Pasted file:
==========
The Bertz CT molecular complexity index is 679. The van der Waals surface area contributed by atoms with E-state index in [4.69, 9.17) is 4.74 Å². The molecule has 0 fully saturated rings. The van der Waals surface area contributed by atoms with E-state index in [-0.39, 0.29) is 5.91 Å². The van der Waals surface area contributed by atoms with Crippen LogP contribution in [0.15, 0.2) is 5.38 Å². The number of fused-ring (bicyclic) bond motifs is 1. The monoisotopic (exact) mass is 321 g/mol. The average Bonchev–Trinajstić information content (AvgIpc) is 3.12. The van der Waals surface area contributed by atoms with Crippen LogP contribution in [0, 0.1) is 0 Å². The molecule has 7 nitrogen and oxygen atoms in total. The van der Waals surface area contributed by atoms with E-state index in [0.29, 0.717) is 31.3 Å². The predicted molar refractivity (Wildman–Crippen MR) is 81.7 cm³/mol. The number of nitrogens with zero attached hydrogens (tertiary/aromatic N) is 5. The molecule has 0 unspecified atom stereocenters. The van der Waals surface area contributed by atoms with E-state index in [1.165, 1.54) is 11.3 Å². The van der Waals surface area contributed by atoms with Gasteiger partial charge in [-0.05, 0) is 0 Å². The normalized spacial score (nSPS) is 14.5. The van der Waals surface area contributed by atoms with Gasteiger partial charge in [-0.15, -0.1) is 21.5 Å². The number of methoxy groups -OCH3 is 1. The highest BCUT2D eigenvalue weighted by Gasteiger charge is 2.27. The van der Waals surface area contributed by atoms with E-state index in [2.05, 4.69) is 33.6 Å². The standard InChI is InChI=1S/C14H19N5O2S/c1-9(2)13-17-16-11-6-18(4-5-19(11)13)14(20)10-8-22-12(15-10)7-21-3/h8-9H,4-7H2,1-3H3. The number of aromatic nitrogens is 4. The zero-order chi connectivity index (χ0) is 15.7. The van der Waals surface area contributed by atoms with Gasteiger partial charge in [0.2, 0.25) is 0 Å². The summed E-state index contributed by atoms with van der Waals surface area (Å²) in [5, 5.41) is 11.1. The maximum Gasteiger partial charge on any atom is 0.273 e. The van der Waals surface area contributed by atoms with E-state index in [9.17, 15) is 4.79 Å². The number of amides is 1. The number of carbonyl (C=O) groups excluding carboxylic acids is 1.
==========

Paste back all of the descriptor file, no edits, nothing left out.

The Bertz CT molecular complexity index is 679. The van der Waals surface area contributed by atoms with E-state index in [4.69, 9.17) is 4.74 Å². The molecule has 0 fully saturated rings. The van der Waals surface area contributed by atoms with E-state index in [-0.39, 0.29) is 5.91 Å². The van der Waals surface area contributed by atoms with Crippen LogP contribution in [0.15, 0.2) is 5.38 Å². The number of fused-ring (bicyclic) bond motifs is 1. The monoisotopic (exact) mass is 321 g/mol. The average Bonchev–Trinajstić information content (AvgIpc) is 3.12. The van der Waals surface area contributed by atoms with Crippen LogP contribution in [0, 0.1) is 0 Å². The molecule has 7 nitrogen and oxygen atoms in total. The van der Waals surface area contributed by atoms with E-state index in [0.29, 0.717) is 31.3 Å². The predicted molar refractivity (Wildman–Crippen MR) is 81.7 cm³/mol. The number of nitrogens with zero attached hydrogens (tertiary/aromatic N) is 5. The molecule has 0 unspecified atom stereocenters. The van der Waals surface area contributed by atoms with E-state index in [1.165, 1.54) is 11.3 Å². The van der Waals surface area contributed by atoms with Gasteiger partial charge in [-0.05, 0) is 0 Å². The normalized spacial score (nSPS) is 14.5. The van der Waals surface area contributed by atoms with Gasteiger partial charge in [-0.15, -0.1) is 21.5 Å². The number of methoxy groups -OCH3 is 1. The highest BCUT2D eigenvalue weighted by Gasteiger charge is 2.27. The van der Waals surface area contributed by atoms with E-state index in [2.05, 4.69) is 33.6 Å². The standard InChI is InChI=1S/C14H19N5O2S/c1-9(2)13-17-16-11-6-18(4-5-19(11)13)14(20)10-8-22-12(15-10)7-21-3/h8-9H,4-7H2,1-3H3. The number of aromatic nitrogens is 4. The zero-order chi connectivity index (χ0) is 15.7. The van der Waals surface area contributed by atoms with Gasteiger partial charge in [0.2, 0.25) is 0 Å². The summed E-state index contributed by atoms with van der Waals surface area (Å²) in [5, 5.41) is 11.1. The maximum Gasteiger partial charge on any atom is 0.273 e. The van der Waals surface area contributed by atoms with E-state index in [9.17, 15) is 4.79 Å². The number of amides is 1. The number of carbonyl (C=O) groups excluding carboxylic acids is 1.